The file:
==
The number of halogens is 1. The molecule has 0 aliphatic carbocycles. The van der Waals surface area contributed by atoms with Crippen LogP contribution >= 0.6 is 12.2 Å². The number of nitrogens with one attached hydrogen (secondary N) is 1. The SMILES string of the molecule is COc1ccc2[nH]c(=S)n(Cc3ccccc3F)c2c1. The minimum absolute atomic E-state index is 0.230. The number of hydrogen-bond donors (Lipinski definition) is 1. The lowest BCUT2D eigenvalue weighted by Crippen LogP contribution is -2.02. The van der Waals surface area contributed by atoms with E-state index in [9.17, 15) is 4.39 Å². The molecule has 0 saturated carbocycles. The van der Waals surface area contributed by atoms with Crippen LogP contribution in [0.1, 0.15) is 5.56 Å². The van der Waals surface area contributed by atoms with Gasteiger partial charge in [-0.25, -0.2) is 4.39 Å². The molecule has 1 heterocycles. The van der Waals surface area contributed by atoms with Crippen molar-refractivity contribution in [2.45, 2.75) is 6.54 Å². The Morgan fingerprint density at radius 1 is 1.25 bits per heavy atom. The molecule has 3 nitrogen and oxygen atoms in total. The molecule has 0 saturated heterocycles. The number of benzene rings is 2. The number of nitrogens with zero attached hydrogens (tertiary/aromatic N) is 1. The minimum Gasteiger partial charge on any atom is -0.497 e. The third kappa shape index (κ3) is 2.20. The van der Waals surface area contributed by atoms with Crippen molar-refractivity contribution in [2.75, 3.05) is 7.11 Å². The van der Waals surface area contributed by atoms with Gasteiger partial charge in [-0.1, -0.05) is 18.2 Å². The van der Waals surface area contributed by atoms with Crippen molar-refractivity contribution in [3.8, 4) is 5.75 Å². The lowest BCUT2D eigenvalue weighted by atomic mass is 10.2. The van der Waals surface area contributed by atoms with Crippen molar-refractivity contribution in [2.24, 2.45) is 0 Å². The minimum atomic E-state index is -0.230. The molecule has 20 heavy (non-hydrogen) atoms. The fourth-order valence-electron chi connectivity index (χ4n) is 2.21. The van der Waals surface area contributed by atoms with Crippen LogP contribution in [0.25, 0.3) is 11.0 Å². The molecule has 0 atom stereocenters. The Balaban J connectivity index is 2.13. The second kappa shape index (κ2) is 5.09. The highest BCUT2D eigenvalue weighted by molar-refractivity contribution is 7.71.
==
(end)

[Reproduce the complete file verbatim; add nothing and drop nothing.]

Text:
The number of halogens is 1. The molecule has 0 aliphatic carbocycles. The van der Waals surface area contributed by atoms with Crippen LogP contribution >= 0.6 is 12.2 Å². The number of nitrogens with one attached hydrogen (secondary N) is 1. The SMILES string of the molecule is COc1ccc2[nH]c(=S)n(Cc3ccccc3F)c2c1. The minimum absolute atomic E-state index is 0.230. The number of hydrogen-bond donors (Lipinski definition) is 1. The lowest BCUT2D eigenvalue weighted by Crippen LogP contribution is -2.02. The van der Waals surface area contributed by atoms with E-state index in [9.17, 15) is 4.39 Å². The molecule has 0 saturated carbocycles. The van der Waals surface area contributed by atoms with Crippen LogP contribution in [0.1, 0.15) is 5.56 Å². The van der Waals surface area contributed by atoms with Gasteiger partial charge in [-0.25, -0.2) is 4.39 Å². The molecule has 1 heterocycles. The van der Waals surface area contributed by atoms with Crippen molar-refractivity contribution in [2.45, 2.75) is 6.54 Å². The Morgan fingerprint density at radius 1 is 1.25 bits per heavy atom. The molecule has 3 nitrogen and oxygen atoms in total. The molecule has 0 saturated heterocycles. The number of benzene rings is 2. The number of nitrogens with zero attached hydrogens (tertiary/aromatic N) is 1. The minimum Gasteiger partial charge on any atom is -0.497 e. The third kappa shape index (κ3) is 2.20. The van der Waals surface area contributed by atoms with Crippen molar-refractivity contribution in [2.75, 3.05) is 7.11 Å². The van der Waals surface area contributed by atoms with Gasteiger partial charge in [-0.1, -0.05) is 18.2 Å². The van der Waals surface area contributed by atoms with Crippen molar-refractivity contribution in [3.8, 4) is 5.75 Å². The lowest BCUT2D eigenvalue weighted by atomic mass is 10.2. The van der Waals surface area contributed by atoms with Crippen molar-refractivity contribution in [2.24, 2.45) is 0 Å². The minimum atomic E-state index is -0.230. The molecule has 20 heavy (non-hydrogen) atoms. The fourth-order valence-electron chi connectivity index (χ4n) is 2.21. The van der Waals surface area contributed by atoms with Crippen LogP contribution in [0.25, 0.3) is 11.0 Å². The molecule has 0 atom stereocenters. The Balaban J connectivity index is 2.13. The second kappa shape index (κ2) is 5.09. The highest BCUT2D eigenvalue weighted by molar-refractivity contribution is 7.71.